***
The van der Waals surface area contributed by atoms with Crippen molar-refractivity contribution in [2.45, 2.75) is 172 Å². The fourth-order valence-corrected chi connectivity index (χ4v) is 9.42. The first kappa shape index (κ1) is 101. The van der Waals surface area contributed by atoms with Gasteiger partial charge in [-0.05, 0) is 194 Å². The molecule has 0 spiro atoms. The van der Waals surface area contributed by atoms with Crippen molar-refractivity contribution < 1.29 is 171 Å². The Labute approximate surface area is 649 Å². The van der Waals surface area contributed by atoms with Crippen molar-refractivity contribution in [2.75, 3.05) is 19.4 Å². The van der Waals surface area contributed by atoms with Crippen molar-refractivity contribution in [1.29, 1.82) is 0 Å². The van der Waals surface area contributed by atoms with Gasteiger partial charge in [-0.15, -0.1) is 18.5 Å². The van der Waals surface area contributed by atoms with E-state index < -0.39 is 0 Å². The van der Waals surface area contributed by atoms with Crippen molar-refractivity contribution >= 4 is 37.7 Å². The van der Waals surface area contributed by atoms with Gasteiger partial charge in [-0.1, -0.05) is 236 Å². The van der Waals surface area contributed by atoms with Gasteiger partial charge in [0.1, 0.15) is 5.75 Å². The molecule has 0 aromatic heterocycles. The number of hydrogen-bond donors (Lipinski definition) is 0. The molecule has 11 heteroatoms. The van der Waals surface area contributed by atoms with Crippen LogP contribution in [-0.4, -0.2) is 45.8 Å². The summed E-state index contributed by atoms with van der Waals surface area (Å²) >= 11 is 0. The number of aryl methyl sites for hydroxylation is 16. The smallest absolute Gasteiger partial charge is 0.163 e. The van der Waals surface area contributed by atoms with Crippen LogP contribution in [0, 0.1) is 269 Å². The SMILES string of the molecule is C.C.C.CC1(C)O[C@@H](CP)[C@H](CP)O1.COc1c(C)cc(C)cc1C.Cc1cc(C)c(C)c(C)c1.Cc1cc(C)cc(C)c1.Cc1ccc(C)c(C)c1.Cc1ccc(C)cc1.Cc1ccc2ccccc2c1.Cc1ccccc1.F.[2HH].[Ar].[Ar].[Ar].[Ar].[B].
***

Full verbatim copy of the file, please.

The van der Waals surface area contributed by atoms with Crippen molar-refractivity contribution in [2.45, 2.75) is 172 Å². The fourth-order valence-corrected chi connectivity index (χ4v) is 9.42. The first kappa shape index (κ1) is 101. The van der Waals surface area contributed by atoms with Gasteiger partial charge in [-0.05, 0) is 194 Å². The molecule has 0 spiro atoms. The van der Waals surface area contributed by atoms with Crippen molar-refractivity contribution < 1.29 is 171 Å². The Labute approximate surface area is 649 Å². The van der Waals surface area contributed by atoms with Crippen molar-refractivity contribution in [2.75, 3.05) is 19.4 Å². The van der Waals surface area contributed by atoms with Crippen molar-refractivity contribution in [1.29, 1.82) is 0 Å². The van der Waals surface area contributed by atoms with Gasteiger partial charge in [-0.15, -0.1) is 18.5 Å². The van der Waals surface area contributed by atoms with E-state index < -0.39 is 0 Å². The van der Waals surface area contributed by atoms with Crippen molar-refractivity contribution >= 4 is 37.7 Å². The van der Waals surface area contributed by atoms with Gasteiger partial charge in [-0.1, -0.05) is 236 Å². The van der Waals surface area contributed by atoms with Gasteiger partial charge in [0.1, 0.15) is 5.75 Å². The molecule has 0 aromatic heterocycles. The number of hydrogen-bond donors (Lipinski definition) is 0. The molecule has 11 heteroatoms. The van der Waals surface area contributed by atoms with Crippen LogP contribution in [-0.4, -0.2) is 45.8 Å². The summed E-state index contributed by atoms with van der Waals surface area (Å²) >= 11 is 0. The number of aryl methyl sites for hydroxylation is 16. The smallest absolute Gasteiger partial charge is 0.163 e. The van der Waals surface area contributed by atoms with Crippen LogP contribution in [0, 0.1) is 269 Å². The SMILES string of the molecule is C.C.C.CC1(C)O[C@@H](CP)[C@H](CP)O1.COc1c(C)cc(C)cc1C.Cc1cc(C)c(C)c(C)c1.Cc1cc(C)cc(C)c1.Cc1ccc(C)c(C)c1.Cc1ccc(C)cc1.Cc1ccc2ccccc2c1.Cc1ccccc1.F.[2HH].[Ar].[Ar].[Ar].[Ar].[B].